VI. Initial Conditions
A. Spectral analyses
The source of initial conditions for all integration carried out with the COLA GCM is a global gridded analysis of the atmospheric state. Such an analysis is usually taken from the operational products provided by the NCEP (Kanamitsu, 1989; Kanamitsu et al., 1990) or the European Centre for Medium Range Weather Forecasts (ECMWF; Bengtsson et al., 1982; Anderson et al., 1991; Trenberth, 1992). Several centers (NCEP, GSFC, ECMWF, GFDL, and COLA) have reassimilated observational data taken from previous periods (Kalnay et al. 1996; Paolino et al., 1994; Gibson et al., 1997; Schubert et al., 1993), and some of these reanalyses have been used for some COLA GCM integrations. In any case, a basic requirement for integrating the COLA GCM is to start from a global, spectral analysis based on a global gridded analysis. It is beyond the scope of this document to include a description of the assimilation systems used to produce these analyses.
B. Nonlinear normal mode initialization
Gridded global analyses, by the nature of the assumptions which are employed to make such analyses, may include finite amplitude gravity waves which are almost certainly unresolved and which are certainly beyond accurate reach of the current observing system. For example, spurious gravity wave noise is introduced into the analyses because the several polar orbiting satellite passes, which are made in a given six hour data assimilation period, are assumed to be valid at the time of the analysis, so that a given observation may be aliased by as much as three hours. Because the COLA GCM dynamics can support such gravity waves, it is important to reduce or eliminate the spurious signals introduced by the assimilation process. The method employed to eliminate the noise is called nonlinear normal mode initialization (NNMI - Machenauer, 1977; Baer and Tribbia, 1977). The application of NNMI in the COLA GCM closely follows that described in MRF88. In the following section, the manner in which the heating tendencies are included is described.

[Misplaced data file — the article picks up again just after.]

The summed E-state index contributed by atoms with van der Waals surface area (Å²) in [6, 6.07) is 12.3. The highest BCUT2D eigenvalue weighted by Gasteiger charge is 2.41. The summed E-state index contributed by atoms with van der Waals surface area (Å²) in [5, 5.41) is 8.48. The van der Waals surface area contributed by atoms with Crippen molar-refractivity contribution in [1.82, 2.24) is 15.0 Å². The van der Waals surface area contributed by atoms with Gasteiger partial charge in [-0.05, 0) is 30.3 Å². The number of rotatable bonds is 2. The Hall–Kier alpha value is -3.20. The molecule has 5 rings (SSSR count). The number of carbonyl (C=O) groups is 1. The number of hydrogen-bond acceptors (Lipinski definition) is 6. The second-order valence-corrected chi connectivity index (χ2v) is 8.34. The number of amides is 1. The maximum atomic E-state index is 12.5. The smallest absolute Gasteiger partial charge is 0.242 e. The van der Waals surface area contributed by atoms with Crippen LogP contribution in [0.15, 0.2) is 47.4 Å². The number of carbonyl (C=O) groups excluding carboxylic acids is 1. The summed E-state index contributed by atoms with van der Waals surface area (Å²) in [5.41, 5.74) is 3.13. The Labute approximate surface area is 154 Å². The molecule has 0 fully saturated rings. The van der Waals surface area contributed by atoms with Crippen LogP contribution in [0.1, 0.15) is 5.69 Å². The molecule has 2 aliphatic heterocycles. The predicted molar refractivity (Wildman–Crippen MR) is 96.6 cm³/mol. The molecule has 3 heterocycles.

C. Inclusion of heating
In developing the separable primitive equations for NNMI purposes, both the terms which are nonlinear in deviations from the resting basic state and those which force the thermodynamic equation (heating) are maintained on the right hand side. Implicitly, then, while iterating in the Machenauer (1977) scheme, both the nonlinearity and heating could be included in the forcing function. This is carried out in practice by integrating the COLA GCM several time steps (using uninitialized analyses as initial conditions) to compute a mean heating rate. This heating rate is included on the right hand side in each iteration of the NNMI scheme, as in MRF88. The effect of the inclusion is to allow a more realistic divergent circulation in the tropics (largely driven by heating) to be represented in the initial conditions.